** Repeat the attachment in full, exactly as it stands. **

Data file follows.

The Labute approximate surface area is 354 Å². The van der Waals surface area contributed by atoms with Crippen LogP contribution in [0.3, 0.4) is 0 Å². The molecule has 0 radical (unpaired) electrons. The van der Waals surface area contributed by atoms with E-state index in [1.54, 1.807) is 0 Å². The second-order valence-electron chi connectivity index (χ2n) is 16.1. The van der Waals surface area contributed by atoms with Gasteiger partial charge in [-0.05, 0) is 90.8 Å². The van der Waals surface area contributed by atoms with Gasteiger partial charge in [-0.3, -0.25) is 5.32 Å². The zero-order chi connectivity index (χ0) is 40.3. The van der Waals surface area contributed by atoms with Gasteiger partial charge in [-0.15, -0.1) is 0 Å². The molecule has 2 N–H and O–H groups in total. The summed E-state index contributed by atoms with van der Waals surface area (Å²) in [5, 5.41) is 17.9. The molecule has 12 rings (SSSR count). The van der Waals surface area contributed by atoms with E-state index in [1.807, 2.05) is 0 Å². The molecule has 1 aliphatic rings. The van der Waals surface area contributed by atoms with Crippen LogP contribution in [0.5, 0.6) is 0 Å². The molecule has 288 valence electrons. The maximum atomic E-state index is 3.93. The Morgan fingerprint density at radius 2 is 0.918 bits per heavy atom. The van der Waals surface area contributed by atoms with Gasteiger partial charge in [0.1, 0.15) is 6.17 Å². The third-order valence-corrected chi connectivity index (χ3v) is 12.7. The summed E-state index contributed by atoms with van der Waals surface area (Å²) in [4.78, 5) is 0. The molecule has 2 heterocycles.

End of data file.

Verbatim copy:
The Labute approximate surface area is 354 Å². The van der Waals surface area contributed by atoms with Crippen LogP contribution in [0.3, 0.4) is 0 Å². The molecule has 0 radical (unpaired) electrons. The van der Waals surface area contributed by atoms with E-state index in [1.54, 1.807) is 0 Å². The second-order valence-electron chi connectivity index (χ2n) is 16.1. The van der Waals surface area contributed by atoms with Gasteiger partial charge in [-0.05, 0) is 90.8 Å². The van der Waals surface area contributed by atoms with Gasteiger partial charge in [-0.3, -0.25) is 5.32 Å². The zero-order chi connectivity index (χ0) is 40.3. The van der Waals surface area contributed by atoms with Gasteiger partial charge in [-0.15, -0.1) is 0 Å². The molecule has 2 N–H and O–H groups in total. The summed E-state index contributed by atoms with van der Waals surface area (Å²) in [5, 5.41) is 17.9. The molecule has 12 rings (SSSR count). The van der Waals surface area contributed by atoms with E-state index in [1.807, 2.05) is 0 Å². The molecule has 1 aliphatic rings. The van der Waals surface area contributed by atoms with Crippen LogP contribution in [0.5, 0.6) is 0 Å². The molecule has 288 valence electrons. The maximum atomic E-state index is 3.93. The Morgan fingerprint density at radius 2 is 0.918 bits per heavy atom. The van der Waals surface area contributed by atoms with Gasteiger partial charge in [0.1, 0.15) is 6.17 Å². The third-order valence-corrected chi connectivity index (χ3v) is 12.7. The summed E-state index contributed by atoms with van der Waals surface area (Å²) in [4.78, 5) is 0. The molecule has 2 heterocycles.